LBS, for example, is looking for two or three internships on your CV. They don’t need to all be blue chip companies, but if they’re internships that give you a breadth of experience, or are aligned with your potential career goals, so much the better. Whether or not it’s required, having an internship will allow you to get the most out of the degree.
“For now, I don’t see us favoring any particular background. We really hope to see applicants from any sort of backgrounds,” says Fougea of INSEAD. “With that said, we are looking for candidates who have either some internship experiences under their belt or a short professional experience of roughly less than 2 years.”
2. Focused career vision & clear goals.
MiM admissions teams want to understand what drives you and what kind of impact you hope to have. This is about being crystal clear with your motivations, goals and ambitions – know why you’re seeking the MiM and communicate a clear understanding of your longer term vision. While the MiM is inevitably a transformative experience and your ambitions may change along the way, the admissions committee wants evidence that you’ve put in the effort to think through where you’re going and why.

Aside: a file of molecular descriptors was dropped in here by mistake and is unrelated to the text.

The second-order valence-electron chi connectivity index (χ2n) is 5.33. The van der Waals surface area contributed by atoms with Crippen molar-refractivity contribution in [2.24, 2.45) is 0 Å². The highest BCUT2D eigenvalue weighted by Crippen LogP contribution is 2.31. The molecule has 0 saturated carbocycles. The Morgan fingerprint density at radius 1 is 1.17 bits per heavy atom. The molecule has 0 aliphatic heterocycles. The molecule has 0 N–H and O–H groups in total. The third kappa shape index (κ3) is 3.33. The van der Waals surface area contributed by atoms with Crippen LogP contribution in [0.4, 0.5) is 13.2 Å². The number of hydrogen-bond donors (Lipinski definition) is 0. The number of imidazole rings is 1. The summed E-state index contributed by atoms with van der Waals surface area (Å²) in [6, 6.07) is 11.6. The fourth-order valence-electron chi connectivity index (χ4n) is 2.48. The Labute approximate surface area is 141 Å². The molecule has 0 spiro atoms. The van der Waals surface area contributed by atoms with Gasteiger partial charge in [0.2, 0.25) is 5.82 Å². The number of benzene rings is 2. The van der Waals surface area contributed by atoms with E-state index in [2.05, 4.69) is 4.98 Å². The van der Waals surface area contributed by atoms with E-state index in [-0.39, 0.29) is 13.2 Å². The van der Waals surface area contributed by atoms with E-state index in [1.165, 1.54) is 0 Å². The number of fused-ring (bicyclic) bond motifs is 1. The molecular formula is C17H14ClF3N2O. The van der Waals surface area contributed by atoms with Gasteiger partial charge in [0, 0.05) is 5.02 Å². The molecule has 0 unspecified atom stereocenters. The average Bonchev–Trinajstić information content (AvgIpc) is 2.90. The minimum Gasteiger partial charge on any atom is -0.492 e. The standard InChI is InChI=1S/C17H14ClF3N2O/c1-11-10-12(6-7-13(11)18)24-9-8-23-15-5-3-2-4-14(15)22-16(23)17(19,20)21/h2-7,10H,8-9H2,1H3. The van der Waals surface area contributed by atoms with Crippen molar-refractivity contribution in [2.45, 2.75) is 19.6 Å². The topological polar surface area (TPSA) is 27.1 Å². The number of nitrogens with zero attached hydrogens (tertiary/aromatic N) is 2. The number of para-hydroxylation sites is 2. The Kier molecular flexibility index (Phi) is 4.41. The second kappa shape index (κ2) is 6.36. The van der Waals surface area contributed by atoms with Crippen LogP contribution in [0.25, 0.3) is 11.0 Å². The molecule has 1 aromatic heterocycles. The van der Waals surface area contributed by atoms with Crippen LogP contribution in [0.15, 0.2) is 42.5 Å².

Like creating an MBA career vision, it’s a process that requires considered self-reflection about what you’re looking to do and how it aligns with where you’ve been (in this case, what you’ve studied). LBS, in particular, wants to see a plan A and plan B on career goals, which is a tough ask for those with less work experience. Part of the equation is that schools want assurance that they’re equipped to help you reach your post-MiM aspirations. When deciding between candidates with comparable profiles, MiM admissions will look for who is in the best position to leverage the resources on offer at their business school.